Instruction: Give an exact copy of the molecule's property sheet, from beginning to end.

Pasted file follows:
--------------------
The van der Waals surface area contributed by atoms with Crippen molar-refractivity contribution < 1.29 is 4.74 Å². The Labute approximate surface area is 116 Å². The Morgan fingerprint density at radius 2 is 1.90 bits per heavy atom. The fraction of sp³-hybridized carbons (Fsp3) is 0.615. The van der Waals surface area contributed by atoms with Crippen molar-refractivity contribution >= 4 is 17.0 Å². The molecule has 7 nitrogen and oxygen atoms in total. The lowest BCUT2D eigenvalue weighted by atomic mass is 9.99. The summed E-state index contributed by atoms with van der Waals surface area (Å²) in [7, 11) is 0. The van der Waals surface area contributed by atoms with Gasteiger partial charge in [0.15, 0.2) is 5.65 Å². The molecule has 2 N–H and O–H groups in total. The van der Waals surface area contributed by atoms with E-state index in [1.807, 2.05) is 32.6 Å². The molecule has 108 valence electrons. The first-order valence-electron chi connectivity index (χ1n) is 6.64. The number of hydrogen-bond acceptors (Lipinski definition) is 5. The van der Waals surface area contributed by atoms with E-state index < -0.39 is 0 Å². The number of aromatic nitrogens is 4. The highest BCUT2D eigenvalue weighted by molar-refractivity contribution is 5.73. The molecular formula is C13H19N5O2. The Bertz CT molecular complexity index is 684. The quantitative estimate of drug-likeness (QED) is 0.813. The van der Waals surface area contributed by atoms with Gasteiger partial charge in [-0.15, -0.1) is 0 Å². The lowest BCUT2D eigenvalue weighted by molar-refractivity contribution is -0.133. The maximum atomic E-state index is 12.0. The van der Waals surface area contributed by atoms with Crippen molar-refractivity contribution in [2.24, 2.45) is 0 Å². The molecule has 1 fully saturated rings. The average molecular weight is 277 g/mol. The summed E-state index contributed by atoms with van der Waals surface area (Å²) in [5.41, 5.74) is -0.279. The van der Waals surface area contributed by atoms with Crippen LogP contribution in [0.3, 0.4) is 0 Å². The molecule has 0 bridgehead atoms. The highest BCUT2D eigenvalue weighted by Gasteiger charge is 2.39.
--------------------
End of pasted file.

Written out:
The van der Waals surface area contributed by atoms with Crippen molar-refractivity contribution < 1.29 is 4.74 Å². The Labute approximate surface area is 116 Å². The Morgan fingerprint density at radius 2 is 1.90 bits per heavy atom. The fraction of sp³-hybridized carbons (Fsp3) is 0.615. The van der Waals surface area contributed by atoms with Crippen molar-refractivity contribution >= 4 is 17.0 Å². The molecule has 7 nitrogen and oxygen atoms in total. The lowest BCUT2D eigenvalue weighted by atomic mass is 9.99. The summed E-state index contributed by atoms with van der Waals surface area (Å²) in [7, 11) is 0. The van der Waals surface area contributed by atoms with Gasteiger partial charge in [0.15, 0.2) is 5.65 Å². The molecule has 2 N–H and O–H groups in total. The van der Waals surface area contributed by atoms with E-state index in [1.807, 2.05) is 32.6 Å². The molecule has 108 valence electrons. The first-order valence-electron chi connectivity index (χ1n) is 6.64. The number of hydrogen-bond acceptors (Lipinski definition) is 5. The van der Waals surface area contributed by atoms with E-state index < -0.39 is 0 Å². The number of aromatic nitrogens is 4. The highest BCUT2D eigenvalue weighted by molar-refractivity contribution is 5.73. The molecular formula is C13H19N5O2. The Bertz CT molecular complexity index is 684. The quantitative estimate of drug-likeness (QED) is 0.813. The van der Waals surface area contributed by atoms with Gasteiger partial charge in [-0.15, -0.1) is 0 Å². The lowest BCUT2D eigenvalue weighted by molar-refractivity contribution is -0.133. The maximum atomic E-state index is 12.0. The van der Waals surface area contributed by atoms with Crippen molar-refractivity contribution in [2.24, 2.45) is 0 Å². The molecule has 1 fully saturated rings. The average molecular weight is 277 g/mol. The summed E-state index contributed by atoms with van der Waals surface area (Å²) in [5.41, 5.74) is -0.279. The van der Waals surface area contributed by atoms with Crippen LogP contribution in [0.3, 0.4) is 0 Å². The molecule has 0 bridgehead atoms. The highest BCUT2D eigenvalue weighted by Gasteiger charge is 2.39.